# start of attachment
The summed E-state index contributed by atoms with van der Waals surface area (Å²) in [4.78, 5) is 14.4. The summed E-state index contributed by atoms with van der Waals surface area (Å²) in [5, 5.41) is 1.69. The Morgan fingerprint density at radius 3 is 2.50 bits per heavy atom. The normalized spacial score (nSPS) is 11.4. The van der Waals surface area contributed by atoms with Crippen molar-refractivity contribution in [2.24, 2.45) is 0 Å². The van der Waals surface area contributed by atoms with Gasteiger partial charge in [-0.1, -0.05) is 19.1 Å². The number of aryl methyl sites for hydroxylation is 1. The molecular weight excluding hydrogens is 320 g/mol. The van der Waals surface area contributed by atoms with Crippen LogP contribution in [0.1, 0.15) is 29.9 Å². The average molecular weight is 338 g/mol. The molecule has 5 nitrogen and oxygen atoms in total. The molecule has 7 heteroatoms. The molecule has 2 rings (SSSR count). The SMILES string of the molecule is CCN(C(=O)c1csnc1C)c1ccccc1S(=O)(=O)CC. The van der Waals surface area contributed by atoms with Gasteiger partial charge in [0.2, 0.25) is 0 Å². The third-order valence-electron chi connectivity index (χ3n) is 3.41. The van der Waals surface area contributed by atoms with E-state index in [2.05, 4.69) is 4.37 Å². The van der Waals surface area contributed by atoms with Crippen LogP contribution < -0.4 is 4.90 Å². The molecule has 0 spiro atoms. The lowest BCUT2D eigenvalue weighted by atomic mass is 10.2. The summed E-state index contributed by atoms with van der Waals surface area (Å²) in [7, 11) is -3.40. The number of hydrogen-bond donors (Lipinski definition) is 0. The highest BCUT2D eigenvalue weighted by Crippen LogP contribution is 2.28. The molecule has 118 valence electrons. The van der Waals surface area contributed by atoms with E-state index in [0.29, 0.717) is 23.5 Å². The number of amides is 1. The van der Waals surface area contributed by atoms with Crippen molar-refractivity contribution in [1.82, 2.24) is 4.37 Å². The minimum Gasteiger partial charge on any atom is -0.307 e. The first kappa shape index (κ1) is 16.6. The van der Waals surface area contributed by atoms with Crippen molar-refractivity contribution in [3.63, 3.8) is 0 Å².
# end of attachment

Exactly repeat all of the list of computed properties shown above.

The summed E-state index contributed by atoms with van der Waals surface area (Å²) in [4.78, 5) is 14.4. The summed E-state index contributed by atoms with van der Waals surface area (Å²) in [5, 5.41) is 1.69. The Morgan fingerprint density at radius 3 is 2.50 bits per heavy atom. The normalized spacial score (nSPS) is 11.4. The van der Waals surface area contributed by atoms with Crippen molar-refractivity contribution in [2.24, 2.45) is 0 Å². The van der Waals surface area contributed by atoms with Gasteiger partial charge in [-0.1, -0.05) is 19.1 Å². The number of aryl methyl sites for hydroxylation is 1. The molecular weight excluding hydrogens is 320 g/mol. The van der Waals surface area contributed by atoms with Crippen LogP contribution in [0.1, 0.15) is 29.9 Å². The average molecular weight is 338 g/mol. The molecule has 5 nitrogen and oxygen atoms in total. The molecule has 7 heteroatoms. The molecule has 2 rings (SSSR count). The SMILES string of the molecule is CCN(C(=O)c1csnc1C)c1ccccc1S(=O)(=O)CC. The van der Waals surface area contributed by atoms with Gasteiger partial charge in [0.2, 0.25) is 0 Å². The third-order valence-electron chi connectivity index (χ3n) is 3.41. The van der Waals surface area contributed by atoms with E-state index in [2.05, 4.69) is 4.37 Å². The van der Waals surface area contributed by atoms with Crippen LogP contribution < -0.4 is 4.90 Å². The molecule has 0 spiro atoms. The lowest BCUT2D eigenvalue weighted by atomic mass is 10.2. The summed E-state index contributed by atoms with van der Waals surface area (Å²) in [7, 11) is -3.40. The number of hydrogen-bond donors (Lipinski definition) is 0. The highest BCUT2D eigenvalue weighted by Crippen LogP contribution is 2.28. The molecule has 118 valence electrons. The van der Waals surface area contributed by atoms with E-state index in [0.29, 0.717) is 23.5 Å². The number of amides is 1. The van der Waals surface area contributed by atoms with Crippen molar-refractivity contribution in [1.82, 2.24) is 4.37 Å². The minimum Gasteiger partial charge on any atom is -0.307 e. The first kappa shape index (κ1) is 16.6. The van der Waals surface area contributed by atoms with Crippen molar-refractivity contribution in [3.63, 3.8) is 0 Å².